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What a first-time voter should expect on election day

by Victorious
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What a first-time voter should expect on election day

As someone who will be voting for the first time, what should you know before heading to your polling unit on election day?

The February 25, 2023, presidential election promises to be intriguing for many reasons, especially for the millions of voters who will be inducted into the Nigerian voting process.

Barring any change in momentum, the evidence on the ground suggests more Nigerians are willing to vote in the upcoming election than ever recorded before.

While this trend portends a positive omen for the nation’s growing democracy, it’s important that the uninitiated voters have all the foreknowledge of how the voting process works at the polling unit.

For the uninitiated who’s voting for the first time, it’s useful to understand all the important steps of voting in a Nigerian election.

When you get to your polling unit, it’s either you meet a queue or asked to form one, depending on how early or late you arrive at the venue. At this point, the essence is to maintain orderliness while the INEC officials verify each voter and determine they’re at the right polling unit.

When you get to the front of the queue, you’ll present your Permanent Voter’s Card (PVC) to the INEC officials for verification and authentication. You won’t be able to vote without your PVC, so it’s important that you leave your house with it.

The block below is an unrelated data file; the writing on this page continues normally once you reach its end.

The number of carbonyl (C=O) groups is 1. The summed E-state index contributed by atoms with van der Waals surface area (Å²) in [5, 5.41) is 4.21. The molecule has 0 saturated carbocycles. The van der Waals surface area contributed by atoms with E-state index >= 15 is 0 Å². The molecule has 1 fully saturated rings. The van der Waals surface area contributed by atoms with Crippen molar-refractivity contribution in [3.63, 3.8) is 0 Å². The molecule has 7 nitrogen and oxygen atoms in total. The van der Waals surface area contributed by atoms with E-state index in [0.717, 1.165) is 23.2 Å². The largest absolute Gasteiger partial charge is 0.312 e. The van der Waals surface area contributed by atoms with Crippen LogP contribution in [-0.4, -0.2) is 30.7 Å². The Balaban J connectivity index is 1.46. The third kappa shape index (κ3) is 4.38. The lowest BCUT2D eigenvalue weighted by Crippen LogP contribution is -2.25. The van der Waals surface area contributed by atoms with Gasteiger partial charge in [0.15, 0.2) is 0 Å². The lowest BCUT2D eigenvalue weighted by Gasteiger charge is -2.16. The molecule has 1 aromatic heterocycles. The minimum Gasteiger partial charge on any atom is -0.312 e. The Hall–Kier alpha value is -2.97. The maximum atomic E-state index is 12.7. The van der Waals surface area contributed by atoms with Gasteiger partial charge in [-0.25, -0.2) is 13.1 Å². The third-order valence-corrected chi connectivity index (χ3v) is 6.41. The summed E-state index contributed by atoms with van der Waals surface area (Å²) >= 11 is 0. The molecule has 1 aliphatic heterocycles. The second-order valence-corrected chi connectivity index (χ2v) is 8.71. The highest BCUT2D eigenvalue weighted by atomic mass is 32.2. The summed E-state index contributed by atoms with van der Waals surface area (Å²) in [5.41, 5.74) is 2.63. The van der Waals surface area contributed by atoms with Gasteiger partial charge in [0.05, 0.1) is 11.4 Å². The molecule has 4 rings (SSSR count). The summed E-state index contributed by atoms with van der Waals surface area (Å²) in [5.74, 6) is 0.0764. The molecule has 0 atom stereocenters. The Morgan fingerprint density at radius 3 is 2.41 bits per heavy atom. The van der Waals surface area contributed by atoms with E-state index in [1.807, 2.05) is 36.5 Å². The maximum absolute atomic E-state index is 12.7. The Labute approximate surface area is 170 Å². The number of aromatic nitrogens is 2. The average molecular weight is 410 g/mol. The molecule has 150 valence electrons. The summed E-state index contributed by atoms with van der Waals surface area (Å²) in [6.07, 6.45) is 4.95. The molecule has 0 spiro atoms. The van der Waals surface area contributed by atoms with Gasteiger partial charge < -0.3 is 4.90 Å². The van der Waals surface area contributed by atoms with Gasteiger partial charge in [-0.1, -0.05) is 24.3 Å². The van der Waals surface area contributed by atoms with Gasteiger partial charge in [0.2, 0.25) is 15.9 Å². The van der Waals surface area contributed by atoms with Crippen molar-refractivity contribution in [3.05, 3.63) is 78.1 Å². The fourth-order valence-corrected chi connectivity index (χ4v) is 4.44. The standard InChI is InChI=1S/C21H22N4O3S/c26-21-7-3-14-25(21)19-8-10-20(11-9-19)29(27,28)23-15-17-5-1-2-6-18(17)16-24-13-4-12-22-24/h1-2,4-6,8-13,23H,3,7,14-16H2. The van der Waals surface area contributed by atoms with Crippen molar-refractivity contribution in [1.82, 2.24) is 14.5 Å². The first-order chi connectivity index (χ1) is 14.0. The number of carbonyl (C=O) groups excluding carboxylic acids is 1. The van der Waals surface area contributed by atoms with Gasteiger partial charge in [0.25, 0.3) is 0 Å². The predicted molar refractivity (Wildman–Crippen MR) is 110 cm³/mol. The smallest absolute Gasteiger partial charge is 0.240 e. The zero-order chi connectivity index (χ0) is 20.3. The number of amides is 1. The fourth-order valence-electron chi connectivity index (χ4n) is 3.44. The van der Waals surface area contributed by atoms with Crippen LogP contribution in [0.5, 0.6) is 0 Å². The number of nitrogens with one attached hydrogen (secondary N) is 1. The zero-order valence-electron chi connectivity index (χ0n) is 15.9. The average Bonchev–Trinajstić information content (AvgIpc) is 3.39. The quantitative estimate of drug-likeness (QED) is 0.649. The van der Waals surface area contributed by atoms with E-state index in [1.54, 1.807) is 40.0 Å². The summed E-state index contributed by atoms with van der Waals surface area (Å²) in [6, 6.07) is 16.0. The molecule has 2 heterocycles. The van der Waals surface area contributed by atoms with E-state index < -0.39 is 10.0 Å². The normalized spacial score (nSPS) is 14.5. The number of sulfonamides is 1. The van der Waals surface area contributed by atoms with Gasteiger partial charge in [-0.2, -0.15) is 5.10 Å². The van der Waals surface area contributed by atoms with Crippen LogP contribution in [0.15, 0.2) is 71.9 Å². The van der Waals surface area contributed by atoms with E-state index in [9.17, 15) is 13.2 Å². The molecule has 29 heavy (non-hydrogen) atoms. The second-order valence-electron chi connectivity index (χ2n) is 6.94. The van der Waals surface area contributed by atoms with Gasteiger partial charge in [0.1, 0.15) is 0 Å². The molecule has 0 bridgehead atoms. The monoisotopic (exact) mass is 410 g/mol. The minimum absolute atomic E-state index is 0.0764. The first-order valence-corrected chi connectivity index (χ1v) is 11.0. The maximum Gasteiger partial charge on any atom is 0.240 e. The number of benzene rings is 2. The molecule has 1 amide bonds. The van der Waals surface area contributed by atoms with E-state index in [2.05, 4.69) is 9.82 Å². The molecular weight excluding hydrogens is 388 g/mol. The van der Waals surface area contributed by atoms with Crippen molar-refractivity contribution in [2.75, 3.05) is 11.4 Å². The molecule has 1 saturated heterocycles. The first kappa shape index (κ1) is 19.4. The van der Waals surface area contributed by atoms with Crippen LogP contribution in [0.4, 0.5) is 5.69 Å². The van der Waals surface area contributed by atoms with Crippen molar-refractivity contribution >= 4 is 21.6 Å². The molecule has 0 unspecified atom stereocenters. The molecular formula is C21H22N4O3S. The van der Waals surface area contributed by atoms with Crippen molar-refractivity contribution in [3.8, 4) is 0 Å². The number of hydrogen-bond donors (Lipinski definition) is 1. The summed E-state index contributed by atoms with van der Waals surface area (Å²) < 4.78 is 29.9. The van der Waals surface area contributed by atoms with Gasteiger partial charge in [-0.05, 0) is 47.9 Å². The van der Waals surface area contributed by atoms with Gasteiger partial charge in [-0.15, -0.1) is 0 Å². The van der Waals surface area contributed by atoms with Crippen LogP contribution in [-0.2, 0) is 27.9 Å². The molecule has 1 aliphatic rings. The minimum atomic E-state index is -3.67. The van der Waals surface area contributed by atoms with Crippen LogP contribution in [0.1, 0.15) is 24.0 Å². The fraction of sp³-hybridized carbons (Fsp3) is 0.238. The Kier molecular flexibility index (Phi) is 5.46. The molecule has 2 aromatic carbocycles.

The INEC officials will scan the barcode on your PVC or enter the last six digits of your Voter Identity Number (VIN) or type in your last name on the Bimodal Voter Registration System (BVAS) for confirmation.

The official would then do a fingerprint and/or facial scan on BVAS to ensure your biometrics match what the PVC presented on the machine.

This is what you came for, after all. Once officials have certified you’re a genuine voter at the right polling unit, then you’re qualified to cast your vote. Accreditation and voting will take place simultaneously.

To vote, you’d be issued a ballot paper which you’d take into a voting booth where you’ll find an ink pad. You’re required to press your thumb on the pad to collect some ink and place the ink-soaked finger in the box in front of your preferred party.

You must be careful when thumbprinting and make sure the ink doesn’t cross the line to another party’s box. If this happens, your vote will be null and void and your candidate will lose an important vote.

After thumbprinting, you should then fold your ballot paper neatly with the plain side outside — that is if you care about people finding out who you voted for — and drop it inside the ballot box.

This will happen after every registered voter who showed up at the polling unit has voted after the time stipulated for the conclusion of voting has elapsed.

At this point, the rest of the task primarily rests with INEC officials and party agents. So, as a voter, you can choose to return home and start premature celebrations over your candidate’s victory or stay back to witness the sorting and counting of votes.

Here, the presiding officer will pick the ballot papers from the box one after the other and arrange them according to party.

The officials are obligated to count and tally the votes of each party publicly in the presence of party agents and voters at the polling unit. The final tallies will be recorded on a form provided by INEC before being forwarded for further collation.

Collation of votes progresses from the wards, to the local governments, to the state (for a governorship election), and then federal (for a presidential election). And unless you’re a party agent or someone that’s really determined to follow the votes all the way, your input is not required at this stage.

The total of results across each collation level is recorded and the candidate with the highest number of votes, and who has fulfilled other constitutional conditions, will be declared the winner of the election by a returning officer.

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